The Art of the Rapier: A Manual for Modern Fencers

Available July 1. Pre-order now for free shipping!

The Art of the Rapier is a comprehensive manual intended to teach modern people how to fence in the style of the late sixteenth and seventeenth centuries. Profusely illustrated with both photographs and examples from period treatises, it is written for three main audiences: devotees of the Historical European Martial Arts (HEMA) movement; members of the Society for Creative Anachronism (SCA) and other medieval-recreation groups; and coaches of the modern sport of fencing who are looking to expand their competencies.

No prior experience is necessary: The Art of the Rapier draws from the works of Camillo Agrippa (1553), Salvator Fabris (1606), Nicoletto Giganti (1606 and 1608), and Ridolfo Capo Ferro (1610) to present their essential actions and teaches the movement skills to perform these actions from the ground up. It then builds the actions into period-accurate tactical sequences and shows how to incorporate these concepts into actual bouting. The final chapters teach advanced skills such as grappling techniques, rapier and dagger, and coaching techniques. A translation of Albert Lacaze and George Dubois’ 1925 essay on sword and dagger completes the work.

This is a book that not only presents the art of Renaissance fencing in a way that is accessible to modern people, but also an entire philosophy and structure for reconstructing and teaching historical martial arts that will enable you to translate any historical fencing treatise from page to practice.

Ken Mondschein is the translator of the Paris manuscript of Fiore dei Liberi’s Flower of Battle (which he discovered in the Bibliothèque Nationale), Camillo Agrippa’s seminal Treatise on the Science of Arms, and Francesco Alfieri’s work on the two-handed sword, as well as the author of Game of Thrones and the Medieval Art of War (McFarland), On Time (Johns Hopkins University Press), and other scholarly and popular works. He began his study of historical fencing in the mid-1990s, which led him to both a PhD in history from Fordham University and fencing master’s certification in historical fencing from the United States Fencing Coaches’ Association. Besides being a professor at, inter alia, the University of Massachusetts and Boston University, Ken began teaching fencing at the Higgins Armory Museum in 2009 and is currently the principal instructor at Massachusetts Historical Swordsmanship (mhswords.com), the club he founded. Ken’s website, with links and downloadable PDFs of his scholarly work, is kenmondschein.com.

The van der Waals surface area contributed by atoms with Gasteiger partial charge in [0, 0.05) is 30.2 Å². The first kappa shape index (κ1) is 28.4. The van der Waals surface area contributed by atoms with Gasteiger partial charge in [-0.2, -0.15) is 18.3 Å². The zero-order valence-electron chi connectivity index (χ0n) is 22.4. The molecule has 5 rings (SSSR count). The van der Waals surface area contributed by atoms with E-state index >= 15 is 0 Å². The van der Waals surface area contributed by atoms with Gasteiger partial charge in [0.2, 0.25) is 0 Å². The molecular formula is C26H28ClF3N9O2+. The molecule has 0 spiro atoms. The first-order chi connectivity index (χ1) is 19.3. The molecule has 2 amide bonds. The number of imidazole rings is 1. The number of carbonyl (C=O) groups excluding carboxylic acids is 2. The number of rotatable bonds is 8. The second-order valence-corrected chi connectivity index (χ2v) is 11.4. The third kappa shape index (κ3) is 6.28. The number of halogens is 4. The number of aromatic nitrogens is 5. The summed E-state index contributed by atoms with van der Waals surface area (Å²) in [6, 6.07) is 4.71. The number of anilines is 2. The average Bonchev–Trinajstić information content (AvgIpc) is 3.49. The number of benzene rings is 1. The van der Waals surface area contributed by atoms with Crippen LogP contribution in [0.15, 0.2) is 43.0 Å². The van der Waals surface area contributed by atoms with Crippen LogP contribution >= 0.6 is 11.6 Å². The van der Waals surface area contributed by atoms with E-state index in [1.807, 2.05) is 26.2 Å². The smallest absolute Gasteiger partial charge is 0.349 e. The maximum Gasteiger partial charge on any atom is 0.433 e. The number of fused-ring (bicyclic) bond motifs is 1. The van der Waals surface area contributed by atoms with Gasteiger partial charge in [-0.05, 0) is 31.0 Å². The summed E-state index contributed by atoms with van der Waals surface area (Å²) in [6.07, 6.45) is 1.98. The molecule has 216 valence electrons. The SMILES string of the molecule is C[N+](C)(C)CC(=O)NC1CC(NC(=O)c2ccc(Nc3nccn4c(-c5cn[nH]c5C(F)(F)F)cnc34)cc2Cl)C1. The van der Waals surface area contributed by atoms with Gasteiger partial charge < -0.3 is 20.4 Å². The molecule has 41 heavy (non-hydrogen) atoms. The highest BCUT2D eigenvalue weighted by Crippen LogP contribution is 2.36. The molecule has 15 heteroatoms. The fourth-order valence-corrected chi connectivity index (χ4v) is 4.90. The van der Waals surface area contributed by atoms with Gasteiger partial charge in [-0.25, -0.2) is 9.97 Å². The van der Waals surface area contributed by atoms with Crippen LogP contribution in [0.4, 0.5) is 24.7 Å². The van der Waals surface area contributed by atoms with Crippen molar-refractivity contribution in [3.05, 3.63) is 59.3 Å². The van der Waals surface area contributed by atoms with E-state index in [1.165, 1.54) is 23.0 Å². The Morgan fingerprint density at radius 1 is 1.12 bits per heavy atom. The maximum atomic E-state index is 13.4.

• Item #: 444143
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